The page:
Sunday’s Scriptures ~ Matthew 18:21-35 and Genesis 42:1-16.
This Sunday Andrew and I will pulpit swap for our 11 o’clock worship services. I will lead our Morningsong Service at 8:30am and offer a message entitled “The True Scope of Forgiveness”. I will then travel to Azalea Park UMC to preach their 11 o’clock service. Andrew will join the TUMC family for our 11 o’clock service and continue our Joseph Saga series with a message entitled “More Brothers, More Problems.” He is very much looking forward to worshiping with you.
(I will return to Tuskawilla by 12:30pm…my sources tell me there is some kind of celebration happening…*wink*)
During my senior year at Florida Southern College I registered for a cross-listed philosophy and political science course entitled “The Politics of Terrorism and Insurgency.” Impressive, right? On the first day of class our professor – who also had my mother as a student – clarified the focus for the course. He said, “This semester we will study proposed methods and applications of conflict resolution from philosophers and political scientists through the ages beginning with the Ancient Greeks and culminating in the present day. The course has the name it does because I was doubtful anyone would register for a class dully named “Methods and Applications of Conflict Resolution.”
He was probably right.
The first topic on the syllabus was a review of Hammurabi’s Code – the ruling religious, political, and philosophical thought in the Ancient World (and, in some contexts. still today). “An eye for an eye; a tooth for a tooth.” Sound familiar?
Hammurabi’s Code focuses on fairness. Its use created a “tit for tat” society and normalized “tit for tat” behavior as part of the human condition. Jesus’ intent was to normalize radical role reversals and counter-cultural behaviors into the human condition. This was his method for fulfilling both the Law and the prophets.
The Torah contains impressions of Hammurabi’s Code and Jesus quotes a number of those passages in his Sermon on the Mount: “You have heard that it was said, An eye for an eye and a tooth for a tooth. But I say to you, Do not resist an evildoer. But if anyone strikes you on the right cheek, turn the other also; and if anyone wants to sue you and take your coat, give your cloak as well; and if anyone forces you to go one mile, go also the second mile. Give to everyone who begs from you, and do not refuse anyone who wants to borrow from you” (Mt 5:38-42).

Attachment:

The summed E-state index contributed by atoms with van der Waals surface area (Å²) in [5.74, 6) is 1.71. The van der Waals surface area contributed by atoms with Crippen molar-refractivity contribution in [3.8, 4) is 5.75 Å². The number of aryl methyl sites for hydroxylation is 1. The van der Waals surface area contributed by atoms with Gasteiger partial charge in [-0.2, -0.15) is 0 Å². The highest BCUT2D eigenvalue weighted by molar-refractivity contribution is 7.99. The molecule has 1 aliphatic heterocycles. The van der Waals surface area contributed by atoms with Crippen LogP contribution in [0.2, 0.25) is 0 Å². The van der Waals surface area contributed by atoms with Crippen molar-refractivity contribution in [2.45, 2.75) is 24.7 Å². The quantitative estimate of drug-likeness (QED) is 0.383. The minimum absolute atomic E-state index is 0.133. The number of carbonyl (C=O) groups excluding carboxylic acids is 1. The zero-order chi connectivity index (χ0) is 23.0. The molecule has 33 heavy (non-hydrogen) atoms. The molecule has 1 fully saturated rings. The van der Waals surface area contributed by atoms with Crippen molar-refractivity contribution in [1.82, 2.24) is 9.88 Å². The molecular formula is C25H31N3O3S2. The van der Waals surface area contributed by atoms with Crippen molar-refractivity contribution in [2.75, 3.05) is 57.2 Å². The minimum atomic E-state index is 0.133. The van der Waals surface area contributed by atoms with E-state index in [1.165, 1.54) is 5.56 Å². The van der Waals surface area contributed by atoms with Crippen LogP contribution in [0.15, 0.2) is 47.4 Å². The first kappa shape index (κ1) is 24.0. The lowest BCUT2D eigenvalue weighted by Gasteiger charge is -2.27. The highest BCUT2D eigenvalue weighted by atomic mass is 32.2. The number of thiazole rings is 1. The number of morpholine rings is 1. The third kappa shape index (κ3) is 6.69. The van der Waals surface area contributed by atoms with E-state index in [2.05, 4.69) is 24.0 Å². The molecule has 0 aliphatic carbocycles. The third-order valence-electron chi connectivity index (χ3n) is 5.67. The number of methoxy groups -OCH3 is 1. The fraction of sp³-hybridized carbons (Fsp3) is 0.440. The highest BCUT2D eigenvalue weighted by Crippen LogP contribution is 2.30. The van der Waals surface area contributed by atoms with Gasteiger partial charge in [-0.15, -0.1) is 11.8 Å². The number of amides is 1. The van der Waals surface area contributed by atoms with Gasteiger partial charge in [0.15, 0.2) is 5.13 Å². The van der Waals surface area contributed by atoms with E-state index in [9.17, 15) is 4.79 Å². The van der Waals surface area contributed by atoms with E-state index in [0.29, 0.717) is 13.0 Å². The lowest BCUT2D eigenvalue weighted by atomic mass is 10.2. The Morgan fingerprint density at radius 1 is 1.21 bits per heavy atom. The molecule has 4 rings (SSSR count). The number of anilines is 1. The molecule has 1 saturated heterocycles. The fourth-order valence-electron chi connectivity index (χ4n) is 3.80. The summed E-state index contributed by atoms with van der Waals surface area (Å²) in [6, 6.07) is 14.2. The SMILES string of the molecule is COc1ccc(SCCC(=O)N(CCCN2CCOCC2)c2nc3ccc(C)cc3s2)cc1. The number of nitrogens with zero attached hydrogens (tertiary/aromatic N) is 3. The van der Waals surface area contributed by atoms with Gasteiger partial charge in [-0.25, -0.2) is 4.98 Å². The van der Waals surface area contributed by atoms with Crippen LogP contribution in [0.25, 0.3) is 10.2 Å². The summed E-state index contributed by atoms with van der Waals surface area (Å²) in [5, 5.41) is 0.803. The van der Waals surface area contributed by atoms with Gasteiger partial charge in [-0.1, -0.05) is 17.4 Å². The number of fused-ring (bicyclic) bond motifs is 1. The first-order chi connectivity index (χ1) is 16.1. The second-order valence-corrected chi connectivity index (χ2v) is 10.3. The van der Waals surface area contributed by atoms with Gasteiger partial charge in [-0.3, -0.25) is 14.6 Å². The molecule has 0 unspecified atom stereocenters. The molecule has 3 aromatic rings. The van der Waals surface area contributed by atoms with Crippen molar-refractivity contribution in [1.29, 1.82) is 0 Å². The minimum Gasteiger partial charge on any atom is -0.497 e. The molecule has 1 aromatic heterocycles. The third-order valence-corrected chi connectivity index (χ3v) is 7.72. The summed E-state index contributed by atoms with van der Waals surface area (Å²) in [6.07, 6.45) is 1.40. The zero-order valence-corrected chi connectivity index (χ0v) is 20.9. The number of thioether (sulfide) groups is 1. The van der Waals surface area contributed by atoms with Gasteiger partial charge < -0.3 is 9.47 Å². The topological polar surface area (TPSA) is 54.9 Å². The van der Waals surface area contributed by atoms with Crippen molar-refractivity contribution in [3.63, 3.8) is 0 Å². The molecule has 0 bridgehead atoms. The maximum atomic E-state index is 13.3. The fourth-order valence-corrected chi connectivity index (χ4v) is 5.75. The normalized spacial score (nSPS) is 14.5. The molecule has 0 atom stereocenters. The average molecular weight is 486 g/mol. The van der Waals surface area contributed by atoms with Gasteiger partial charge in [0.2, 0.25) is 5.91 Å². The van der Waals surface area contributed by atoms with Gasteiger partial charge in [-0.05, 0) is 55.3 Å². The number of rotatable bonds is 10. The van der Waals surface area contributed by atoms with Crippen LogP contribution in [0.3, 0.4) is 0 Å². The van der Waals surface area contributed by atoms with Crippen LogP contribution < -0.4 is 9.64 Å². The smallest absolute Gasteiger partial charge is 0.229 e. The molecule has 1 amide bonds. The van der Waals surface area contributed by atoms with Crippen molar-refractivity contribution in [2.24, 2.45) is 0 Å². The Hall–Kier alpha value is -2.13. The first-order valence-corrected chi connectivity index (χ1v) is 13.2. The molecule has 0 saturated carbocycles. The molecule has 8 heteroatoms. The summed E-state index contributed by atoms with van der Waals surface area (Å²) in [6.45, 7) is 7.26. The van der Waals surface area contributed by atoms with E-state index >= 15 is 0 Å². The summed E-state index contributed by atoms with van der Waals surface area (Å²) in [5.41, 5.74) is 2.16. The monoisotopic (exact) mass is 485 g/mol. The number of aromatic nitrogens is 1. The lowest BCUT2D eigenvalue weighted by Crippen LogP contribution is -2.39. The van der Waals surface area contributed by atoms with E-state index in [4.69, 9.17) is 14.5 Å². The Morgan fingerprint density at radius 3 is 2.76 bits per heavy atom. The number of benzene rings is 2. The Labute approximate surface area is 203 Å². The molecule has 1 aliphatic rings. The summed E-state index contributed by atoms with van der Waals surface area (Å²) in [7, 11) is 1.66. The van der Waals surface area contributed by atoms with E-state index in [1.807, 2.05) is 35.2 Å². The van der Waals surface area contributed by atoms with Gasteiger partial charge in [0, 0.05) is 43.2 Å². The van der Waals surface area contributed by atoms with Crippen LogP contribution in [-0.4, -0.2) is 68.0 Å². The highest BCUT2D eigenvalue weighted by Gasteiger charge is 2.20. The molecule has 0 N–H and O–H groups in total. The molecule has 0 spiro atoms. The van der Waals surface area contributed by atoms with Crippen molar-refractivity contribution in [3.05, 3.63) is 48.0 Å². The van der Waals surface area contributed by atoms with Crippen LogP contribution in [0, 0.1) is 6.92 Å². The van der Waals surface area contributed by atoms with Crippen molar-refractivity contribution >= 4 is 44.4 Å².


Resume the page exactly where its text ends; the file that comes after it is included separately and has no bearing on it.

Jesus does not promote retaliation in these verses – a significant counter-cultural and radical role reversal move! These words of Jesus become the foundation for our text for today.
While Hammurabi’s main focus was on fairness, Jesus’ main focus is on forgiveness.
The practice of forgiveness brings separated, estranged, and embattled community members back to one another – so that what once was broken may be fixed, may be healed. The act of repeated forgiveness – seventy-seven times – over and over – holds communities together.
Temptation can lead to sin. Sin leads to separation – from God and from one another. Like a shepherd that seeks out a sheep gone astray, so we are to seek out those we are separated from because of sin. Jesus affirms, “It is not the will of your Father in heaven that one of these little ones should be lost” (Mt 18:14). Through forgiveness we are found. Through forgiveness we make our way home.
When did you last experience forgiveness – either giving or receiving? How did you find that experience? Needful? Extraneous? Powerful? Casual? What lessons has forgiveness taught you? How has forgiveness changed you into more of a Kingdom resident than a resident of the world?
Prayer: “Be thou my vision, O Lord of my heart; naught be all else to me, save that thou art – thou my best thought, by day or by night; waking or sleeping, thy presence my light.”* Amen.
*”Be Thou My Vision,” The United Methodist Hymnal 451.